By Robert Bloch, Harlan Ellison, Ed Gorman, John Jakes, David Morrell, Michael Reaves, David Schow, Robert Sheckley, Robert Silverberg and Henry Slesar; Read by Susan Anspach, David Birney, Harlan Ellison, Jamie Farr, Laini Kazan, Steve Kmetko, Harley Jane Kozak, Favid Madden and John Rubinstein
4 cassettes – Approx 6 Hours [UNABRIDGED]
Publisher: Dove Audio
Published: 1997 – hardcopy out of print (available for download at Audible)
ISBN: 0787109460
Themes: Fantasy / Hollywood / Movies / Television / Westerns / Witchcraft / Virtual Reality / Magic /

Learn the truth behind the mask of Hollywood in these ten bizarre tales of dreams and dream weavers, movies and movie-makers, by some of the most respected fantasy writers of our time.

This disappointing collection has a few redeeming tales, but few must-listen gems. The majority of the stories feel like filler – many feature tacked on twist endings that are less than stellar. Apparently Harlan Ellison’s reading of his own story, “Laugh Track,” has been modified in the performance – with the addition of a few lines here and there – if anybody’s gonna mess with a story it best be the author. The cover art is utilitarian but colorful, packaging for this audiobook is however very poor, most examples of these 4 cassette plastic cases with cardboard covers have become unbound as the glue holding the two together was not up to its task. Another minor annoyance, the mislabeling of cassette 4, Ed Gorman’s story “Gunslinger” is said to run through all of side 7 and onto 8, when it is the reverse. “Dead Image” starts on side 7 and runs through all of side 8.

Stories Included:

“The Never-Ending Western Movie” by Robert Sheckley
Jamie Farr’s gruff cowboy voice successfully narrates this 1976 short story, which posits an alternate world in which the old-fashioned movie serial westerns and reality television have merged. This is hard enough on the actors, who now have to do their own stunts, but when the prop guns fire real bullets acting scared isn’t too tough.

“One For The Horrors” by David Schow
A run-down movie theater shows prints of lost movie masterpieces like The Man Who Would Be King starring Humphrey Bogart and Clark Gable? The only thing that could top that is what’s playing tomorrow night! This one really is fantasy! Strictly for film connoisseurs – it held my interest but could have exited the stage a little more interestingly. Author David Schow must have done some fascinatingly fun research for this one. Reader Steve Kmetko works some magic of his own in the theater of the ear.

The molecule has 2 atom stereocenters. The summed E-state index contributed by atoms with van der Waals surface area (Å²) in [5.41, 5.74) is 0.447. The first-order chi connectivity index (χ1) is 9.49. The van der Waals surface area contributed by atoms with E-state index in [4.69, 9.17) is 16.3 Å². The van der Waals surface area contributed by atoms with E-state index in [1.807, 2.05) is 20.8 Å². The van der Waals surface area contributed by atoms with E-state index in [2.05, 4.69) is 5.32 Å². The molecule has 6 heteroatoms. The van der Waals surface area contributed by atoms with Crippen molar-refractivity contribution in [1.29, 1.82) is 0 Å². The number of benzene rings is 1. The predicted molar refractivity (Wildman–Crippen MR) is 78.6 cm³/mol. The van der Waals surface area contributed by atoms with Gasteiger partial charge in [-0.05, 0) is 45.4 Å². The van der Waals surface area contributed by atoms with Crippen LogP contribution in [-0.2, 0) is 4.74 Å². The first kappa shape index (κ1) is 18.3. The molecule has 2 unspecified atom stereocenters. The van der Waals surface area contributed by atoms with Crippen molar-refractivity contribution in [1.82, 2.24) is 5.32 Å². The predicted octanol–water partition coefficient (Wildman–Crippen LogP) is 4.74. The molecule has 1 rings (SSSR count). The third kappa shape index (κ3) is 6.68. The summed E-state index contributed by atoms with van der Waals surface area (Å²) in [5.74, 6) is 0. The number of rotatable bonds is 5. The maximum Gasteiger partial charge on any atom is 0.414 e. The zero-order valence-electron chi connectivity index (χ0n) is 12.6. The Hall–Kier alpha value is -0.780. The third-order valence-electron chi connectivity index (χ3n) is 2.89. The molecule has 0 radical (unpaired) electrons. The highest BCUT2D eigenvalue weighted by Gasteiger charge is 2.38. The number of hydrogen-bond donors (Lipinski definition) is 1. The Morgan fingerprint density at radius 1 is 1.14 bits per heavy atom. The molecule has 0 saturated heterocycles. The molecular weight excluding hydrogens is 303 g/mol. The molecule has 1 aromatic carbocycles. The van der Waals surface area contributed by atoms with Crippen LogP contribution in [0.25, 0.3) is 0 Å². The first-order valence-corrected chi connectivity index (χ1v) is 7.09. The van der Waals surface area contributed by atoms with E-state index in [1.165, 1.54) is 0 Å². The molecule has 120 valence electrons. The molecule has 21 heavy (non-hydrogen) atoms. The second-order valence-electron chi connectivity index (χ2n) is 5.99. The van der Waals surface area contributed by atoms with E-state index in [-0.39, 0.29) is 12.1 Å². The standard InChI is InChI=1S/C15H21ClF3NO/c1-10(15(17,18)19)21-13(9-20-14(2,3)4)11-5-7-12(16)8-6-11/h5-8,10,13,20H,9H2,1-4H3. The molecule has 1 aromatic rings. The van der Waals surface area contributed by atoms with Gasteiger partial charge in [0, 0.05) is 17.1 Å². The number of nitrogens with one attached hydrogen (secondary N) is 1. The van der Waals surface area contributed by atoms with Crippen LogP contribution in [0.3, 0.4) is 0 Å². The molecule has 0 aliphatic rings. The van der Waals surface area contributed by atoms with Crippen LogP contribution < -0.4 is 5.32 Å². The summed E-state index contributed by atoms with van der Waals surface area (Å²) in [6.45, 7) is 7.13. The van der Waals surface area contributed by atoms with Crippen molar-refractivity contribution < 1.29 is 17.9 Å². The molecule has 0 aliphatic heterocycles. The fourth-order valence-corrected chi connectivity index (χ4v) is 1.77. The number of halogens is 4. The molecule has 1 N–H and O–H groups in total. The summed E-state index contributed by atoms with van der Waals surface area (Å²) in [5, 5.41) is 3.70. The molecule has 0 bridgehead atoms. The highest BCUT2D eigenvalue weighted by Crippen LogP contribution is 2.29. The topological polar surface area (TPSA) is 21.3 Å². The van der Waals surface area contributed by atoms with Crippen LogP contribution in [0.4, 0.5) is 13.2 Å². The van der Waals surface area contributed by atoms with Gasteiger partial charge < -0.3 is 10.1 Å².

“The Man Who Wanted To Be In The Movies” by John Jakes
George wants to be in movies, so he visits his local licensed witch to cast a spell that’ll do the job. Harley Jane Kozak, the narrator, is fine – but the story itself is absolutely pointless and uninteresting.

“Laugh Track” by Harlan Ellison
Have you ever wondered where the laugh tracks from television sitcoms come from? Meet Wally Modisett, the Phantom Sweetener. Originally appearing in “Weird Tales” Magazine in 1984, this overly lengthy tale is almost made up for in part by Ellison’s enthusiastic performance, told in first person.

“Reality Unlimited’ by Robert Silverberg
Virtual Reality movies. Neat idea, but that’s all it is, the idea is there but the story is M.I.A.. When this tale was written in 1957 it might have had some point to it, today it’s barely a curiosity. A disappointing story by the usually reliable Silverberg. But on the other hand Susan Anspach reading of it was fine.

“The Movie People” by Robert Bloch
Movie extras have been in Hollywood films since the silent era, but just because they have no lines doesn’t mean we can’t read between them. Adequate and with a modicum of originality this tale would have benefited from a few more drafts before publication – it wanted to be a better story. John Rubenstein takes his time with the telling – a laconic voice that doesn’t detract from the story.

“Werewind” by Michael Reaves
A serial killer and a lonely howling wind may be connected. The only question is how. Marginally listenable, Michael Reaves’ story isn’t predictable, but neither is it comprehensible. It feels like a refugee from a Danielle Steele novelization of A Nightmare on Elm Street – and that doesn’t make any sense to me either! David Madden’s reading is far better than this short deserves.

“The Movie Makers” by Henry Slesar
Henry Slesar’s ode to 1950’s science fiction b-movies succeeds – in disappointing the same way those bad movies do – minus the cheesy special visual effect. The twist ending is also predictable. Lainie Kazan’s serviceable reading is adequate to the story’s requirements – though consider the predominant male characterization a female narrator is a questionable choice.

“Gunslinger” by Ed Gorman
In the early Twentieth century cowboys were heading away from the range and towards Hollywood, where they’d take on roles in the burgeoning western film frenzy. One man however is has a score to settle with one of these cowboys turned film actors, and its gonna be real bullets that’ll fly. “Gunslinger is illogically placed in this collection – it is not fantasy. It is set in Hollywood, but isn’t particularly fanciful. David Birney doesn’t have much to do here, but neither does he fail to achieve what’s required – to tell the story.

“Dead Image” by David Morrell
A thinly veiled tale about movie rebel James Dean, that asks the question: If Dean had a second chance at life would he do things any different? This very interesting tale depends upon a listener’s knowledge of James Dean’s life and death – also neat was the appearance of a Dennis Hopper type. Morrell’s tale isn’t likely to be turned into a film itself, but it’s full of neat ruminations on destiny and fame. Jamie Farr’s deep voice makes a second, and very welcome, appearance in this collection. He’s becoming one of my favorite celebrity narrators.

Posted by Jesse Willis